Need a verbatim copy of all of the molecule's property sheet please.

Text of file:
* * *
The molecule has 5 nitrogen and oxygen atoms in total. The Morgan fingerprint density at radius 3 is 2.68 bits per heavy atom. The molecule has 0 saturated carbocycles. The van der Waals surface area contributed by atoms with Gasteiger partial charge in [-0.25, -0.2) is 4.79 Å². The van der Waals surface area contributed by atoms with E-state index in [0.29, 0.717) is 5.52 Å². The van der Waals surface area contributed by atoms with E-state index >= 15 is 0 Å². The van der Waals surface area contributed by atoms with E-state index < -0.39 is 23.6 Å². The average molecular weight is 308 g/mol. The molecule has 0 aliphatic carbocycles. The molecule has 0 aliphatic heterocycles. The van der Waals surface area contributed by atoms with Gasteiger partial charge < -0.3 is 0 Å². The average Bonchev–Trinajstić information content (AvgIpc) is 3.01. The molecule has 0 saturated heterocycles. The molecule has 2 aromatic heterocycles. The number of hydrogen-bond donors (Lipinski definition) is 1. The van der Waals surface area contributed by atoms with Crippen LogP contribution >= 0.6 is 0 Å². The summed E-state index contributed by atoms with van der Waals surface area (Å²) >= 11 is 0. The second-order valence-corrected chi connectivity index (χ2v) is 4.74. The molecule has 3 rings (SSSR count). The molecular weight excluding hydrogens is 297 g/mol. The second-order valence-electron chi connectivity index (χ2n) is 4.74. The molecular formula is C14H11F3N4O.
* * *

The molecule has 5 nitrogen and oxygen atoms in total. The Morgan fingerprint density at radius 3 is 2.68 bits per heavy atom. The molecule has 0 saturated carbocycles. The van der Waals surface area contributed by atoms with Gasteiger partial charge in [-0.25, -0.2) is 4.79 Å². The van der Waals surface area contributed by atoms with E-state index in [0.29, 0.717) is 5.52 Å². The van der Waals surface area contributed by atoms with E-state index >= 15 is 0 Å². The van der Waals surface area contributed by atoms with E-state index < -0.39 is 23.6 Å². The average molecular weight is 308 g/mol. The molecule has 0 aliphatic carbocycles. The molecule has 0 aliphatic heterocycles. The van der Waals surface area contributed by atoms with Gasteiger partial charge < -0.3 is 0 Å². The average Bonchev–Trinajstić information content (AvgIpc) is 3.01. The molecule has 0 saturated heterocycles. The molecule has 2 aromatic heterocycles. The number of hydrogen-bond donors (Lipinski definition) is 1. The van der Waals surface area contributed by atoms with Crippen LogP contribution >= 0.6 is 0 Å². The summed E-state index contributed by atoms with van der Waals surface area (Å²) >= 11 is 0. The second-order valence-corrected chi connectivity index (χ2v) is 4.74. The molecule has 3 rings (SSSR count). The molecular weight excluding hydrogens is 297 g/mol. The second-order valence-electron chi connectivity index (χ2n) is 4.74. The molecular formula is C14H11F3N4O.